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Background

One issue with modern security proofs is that they are usually asymptotic. In other words, such proofs are usually formulated as follows: For any polynomial-time adversary $\mathcal A$, we can select a large enough security parameter $n$, such that the probability that $\mathcal A$ breaks the system is a negligible function of $n$.

Unfortunately, concrete values for parameters of the protocol cannot be readily deduced from such asymptotic proofs. For instance, the size of RSA modulus for a secure signature scheme may not be obtained from an asymptotic proof of security for the given scheme.

This issue was first formalized by Bellare and Rogaway, in their famous paper "The exact security of digital signatures: How to sign with RSA and Rabin." They provided a new type of analyzing and proving the security of some scheme, which they termed exact security. Soon after, numerous papers considered this notion, and gave various results on the exact security of signature schemes.


Assumptions

This question considers "exact security" for identification protocols. Since we're going to give concrete parameters, we have to make some explicit assumptions:

  1. The time-complexity of entities is limited to $2^{80}$ operations.
  2. Entities can perform up to $2^{30}$ operations per second.
  3. The best algorithm for factoring an integer is GNFS. Given this assumption, factoring a carefully chosen $1024$-bit integer requires about $2^{86}$ operations, which is infeasible according to assumption 1.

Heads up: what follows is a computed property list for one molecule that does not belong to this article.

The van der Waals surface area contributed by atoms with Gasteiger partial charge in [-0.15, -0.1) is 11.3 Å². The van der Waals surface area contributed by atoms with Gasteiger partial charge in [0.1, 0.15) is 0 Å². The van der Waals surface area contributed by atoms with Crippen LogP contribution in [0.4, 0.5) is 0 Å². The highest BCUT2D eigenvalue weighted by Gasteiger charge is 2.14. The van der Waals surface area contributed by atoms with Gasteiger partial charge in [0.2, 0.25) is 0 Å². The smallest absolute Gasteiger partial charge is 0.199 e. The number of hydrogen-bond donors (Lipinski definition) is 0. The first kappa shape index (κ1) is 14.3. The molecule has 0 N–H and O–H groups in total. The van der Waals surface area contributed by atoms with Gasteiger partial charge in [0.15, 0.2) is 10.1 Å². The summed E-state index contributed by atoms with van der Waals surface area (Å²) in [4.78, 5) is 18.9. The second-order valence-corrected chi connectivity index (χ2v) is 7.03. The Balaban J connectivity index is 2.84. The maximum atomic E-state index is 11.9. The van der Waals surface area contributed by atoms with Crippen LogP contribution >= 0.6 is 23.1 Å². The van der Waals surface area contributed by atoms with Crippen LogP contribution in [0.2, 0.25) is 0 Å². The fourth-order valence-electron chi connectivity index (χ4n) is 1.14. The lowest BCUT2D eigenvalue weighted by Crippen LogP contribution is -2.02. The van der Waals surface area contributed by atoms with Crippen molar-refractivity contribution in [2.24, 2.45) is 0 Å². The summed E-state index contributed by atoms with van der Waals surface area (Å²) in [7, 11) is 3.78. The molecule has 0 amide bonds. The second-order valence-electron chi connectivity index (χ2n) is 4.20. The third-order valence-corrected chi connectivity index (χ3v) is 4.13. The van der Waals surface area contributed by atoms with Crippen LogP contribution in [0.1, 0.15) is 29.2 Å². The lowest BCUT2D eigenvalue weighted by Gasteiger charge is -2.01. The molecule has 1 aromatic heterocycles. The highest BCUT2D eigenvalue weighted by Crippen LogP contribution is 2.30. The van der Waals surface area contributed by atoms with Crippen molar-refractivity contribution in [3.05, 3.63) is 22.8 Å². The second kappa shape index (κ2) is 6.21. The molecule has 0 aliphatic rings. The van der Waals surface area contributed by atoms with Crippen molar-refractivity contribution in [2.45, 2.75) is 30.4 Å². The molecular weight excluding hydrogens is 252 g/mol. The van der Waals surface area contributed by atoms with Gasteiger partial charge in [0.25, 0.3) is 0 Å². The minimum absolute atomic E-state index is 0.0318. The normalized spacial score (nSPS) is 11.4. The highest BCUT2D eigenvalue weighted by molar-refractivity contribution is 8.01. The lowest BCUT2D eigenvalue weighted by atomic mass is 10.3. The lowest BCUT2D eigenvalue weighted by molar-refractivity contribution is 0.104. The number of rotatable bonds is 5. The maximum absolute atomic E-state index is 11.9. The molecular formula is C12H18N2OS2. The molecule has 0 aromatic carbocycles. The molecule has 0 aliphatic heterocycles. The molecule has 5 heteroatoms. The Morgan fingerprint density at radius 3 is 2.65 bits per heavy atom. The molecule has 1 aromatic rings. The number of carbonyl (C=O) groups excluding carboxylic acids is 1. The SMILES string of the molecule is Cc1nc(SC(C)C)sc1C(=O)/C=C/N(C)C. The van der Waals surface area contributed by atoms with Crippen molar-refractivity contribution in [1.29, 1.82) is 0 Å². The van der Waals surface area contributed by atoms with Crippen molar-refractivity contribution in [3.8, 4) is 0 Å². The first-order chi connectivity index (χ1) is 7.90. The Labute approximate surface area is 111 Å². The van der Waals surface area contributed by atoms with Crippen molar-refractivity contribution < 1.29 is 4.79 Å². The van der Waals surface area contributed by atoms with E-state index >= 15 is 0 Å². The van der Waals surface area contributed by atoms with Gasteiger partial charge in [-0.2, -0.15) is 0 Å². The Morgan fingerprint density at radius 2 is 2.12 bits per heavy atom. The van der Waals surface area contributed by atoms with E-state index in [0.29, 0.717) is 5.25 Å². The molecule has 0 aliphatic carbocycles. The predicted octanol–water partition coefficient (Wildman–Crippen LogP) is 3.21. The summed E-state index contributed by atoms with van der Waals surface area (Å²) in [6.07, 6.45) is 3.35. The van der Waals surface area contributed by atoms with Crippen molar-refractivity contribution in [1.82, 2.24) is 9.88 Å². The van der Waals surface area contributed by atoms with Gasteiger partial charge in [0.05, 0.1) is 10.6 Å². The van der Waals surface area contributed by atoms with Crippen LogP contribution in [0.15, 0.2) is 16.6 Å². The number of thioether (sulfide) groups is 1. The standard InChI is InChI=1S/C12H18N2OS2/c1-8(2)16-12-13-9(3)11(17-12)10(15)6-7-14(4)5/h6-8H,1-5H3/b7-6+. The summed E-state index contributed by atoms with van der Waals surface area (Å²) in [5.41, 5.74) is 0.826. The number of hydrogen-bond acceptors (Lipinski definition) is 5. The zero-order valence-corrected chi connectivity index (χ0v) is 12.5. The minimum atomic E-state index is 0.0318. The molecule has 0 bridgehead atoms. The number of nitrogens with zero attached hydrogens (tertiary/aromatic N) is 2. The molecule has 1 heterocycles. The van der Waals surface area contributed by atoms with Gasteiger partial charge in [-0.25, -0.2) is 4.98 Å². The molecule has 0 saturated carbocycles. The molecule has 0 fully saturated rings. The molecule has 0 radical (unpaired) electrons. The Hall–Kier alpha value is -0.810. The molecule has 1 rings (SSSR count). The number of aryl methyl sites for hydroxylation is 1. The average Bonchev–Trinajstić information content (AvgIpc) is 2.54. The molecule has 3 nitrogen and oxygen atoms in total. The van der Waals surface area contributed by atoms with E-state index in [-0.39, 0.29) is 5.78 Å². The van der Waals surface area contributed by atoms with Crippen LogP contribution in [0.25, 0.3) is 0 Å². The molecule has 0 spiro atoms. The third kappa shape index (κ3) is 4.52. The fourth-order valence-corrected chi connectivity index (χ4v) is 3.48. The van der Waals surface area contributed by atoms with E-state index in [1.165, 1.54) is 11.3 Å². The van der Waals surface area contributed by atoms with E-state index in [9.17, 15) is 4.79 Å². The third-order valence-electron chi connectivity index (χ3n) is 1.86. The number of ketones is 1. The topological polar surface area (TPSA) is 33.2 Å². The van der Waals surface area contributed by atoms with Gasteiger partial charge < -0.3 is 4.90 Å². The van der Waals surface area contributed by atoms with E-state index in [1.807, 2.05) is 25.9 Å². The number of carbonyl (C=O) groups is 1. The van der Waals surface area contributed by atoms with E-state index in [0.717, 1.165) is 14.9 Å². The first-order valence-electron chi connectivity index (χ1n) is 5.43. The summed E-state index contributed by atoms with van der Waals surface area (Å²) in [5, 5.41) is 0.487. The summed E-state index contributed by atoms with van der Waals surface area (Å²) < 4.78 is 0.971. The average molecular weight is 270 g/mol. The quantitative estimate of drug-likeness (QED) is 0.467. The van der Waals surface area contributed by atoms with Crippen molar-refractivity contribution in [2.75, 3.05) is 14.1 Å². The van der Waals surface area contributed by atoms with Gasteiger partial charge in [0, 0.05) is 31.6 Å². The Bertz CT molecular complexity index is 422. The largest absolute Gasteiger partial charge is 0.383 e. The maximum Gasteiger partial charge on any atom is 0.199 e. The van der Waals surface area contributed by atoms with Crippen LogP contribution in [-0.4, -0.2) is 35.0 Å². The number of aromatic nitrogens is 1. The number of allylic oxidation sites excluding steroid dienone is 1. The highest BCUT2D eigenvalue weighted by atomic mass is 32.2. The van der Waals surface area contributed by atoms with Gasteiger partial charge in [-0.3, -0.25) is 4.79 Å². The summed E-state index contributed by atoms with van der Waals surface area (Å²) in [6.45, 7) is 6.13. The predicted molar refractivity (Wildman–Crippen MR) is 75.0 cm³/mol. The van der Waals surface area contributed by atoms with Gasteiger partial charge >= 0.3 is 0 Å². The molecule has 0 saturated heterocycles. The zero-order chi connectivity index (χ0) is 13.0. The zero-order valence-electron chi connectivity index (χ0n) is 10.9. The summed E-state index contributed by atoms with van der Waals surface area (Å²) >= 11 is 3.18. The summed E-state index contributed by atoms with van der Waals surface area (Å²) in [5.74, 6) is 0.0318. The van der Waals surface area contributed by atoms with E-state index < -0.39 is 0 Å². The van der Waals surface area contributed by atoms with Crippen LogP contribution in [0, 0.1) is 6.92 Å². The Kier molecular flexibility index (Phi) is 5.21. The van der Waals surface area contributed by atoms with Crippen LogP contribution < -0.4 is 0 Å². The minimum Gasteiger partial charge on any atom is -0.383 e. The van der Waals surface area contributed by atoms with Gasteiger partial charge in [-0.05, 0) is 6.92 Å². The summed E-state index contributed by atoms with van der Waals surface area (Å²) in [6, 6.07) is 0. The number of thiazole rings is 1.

4. In the identification protocol, there is a $30$-second time-out. The adversary can take its time to perform any preprocessing, but when engaged in protocol execution, he must reply within $30$ seconds, or time-out occurs and he fails. (This is in contrast to signature schemes, where the adversary is not faced with such restriction.)
  5. During the lifetime of the system, the adversary may engage in at most $10^8$ identification sessions. He is successful if he can impersonate in at least one session, and he fails otherwise. In other words, a successful adversary is one whose success probability is at least $10^{-8}$.

Protocol and Proof

The honest prover has the factorization of an integer $n$, and the verifier is going to verify this. Let $L = \Theta(1)$ and $m = \Theta(|n|)$.

The identification protocol is the $m$-time repetition of a $\Sigma$ protocol. The challenge of the $\Sigma$ protocol is chosen randomly from the set $\{0,\ldots,L-1\}$.

Now, we are given the following "tight" security proof (the details of how this proof is obtained is unimportant):

For any adversary $\mathcal A$ whose time-complexity is $T$, and who breaks the identification protocol with probability at least $\epsilon$, there exists another adversary $\mathcal B$, whose (expected) time-complexity is $\frac{TLm}{\epsilon} + \Theta(|n|^2)$, and can factor $n$ with probability 1.


Question

How can we use these assumptions and facts, to suggest concrete values for $|n|$, $L$, and $m$, such that the system is both efficient and secure? (The efficiency condition is included because the choice of extremely large parameters will obviously make the system secure.)

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Cross post: cstheory.stackexchange.com/q/11816/873 –  Sadeq Dousti Jun 30 '12 at 11:52
    
Shouldn't $\mathcal A$ have success probability "at least $\epsilon$" instead of "at most $\epsilon$"? –  PaĆ­lo Ebermann Jul 3 '12 at 18:30
    
@PaĆ­loEbermann: Yes, thanks! Corrected. –  Sadeq Dousti Jul 4 '12 at 21:08

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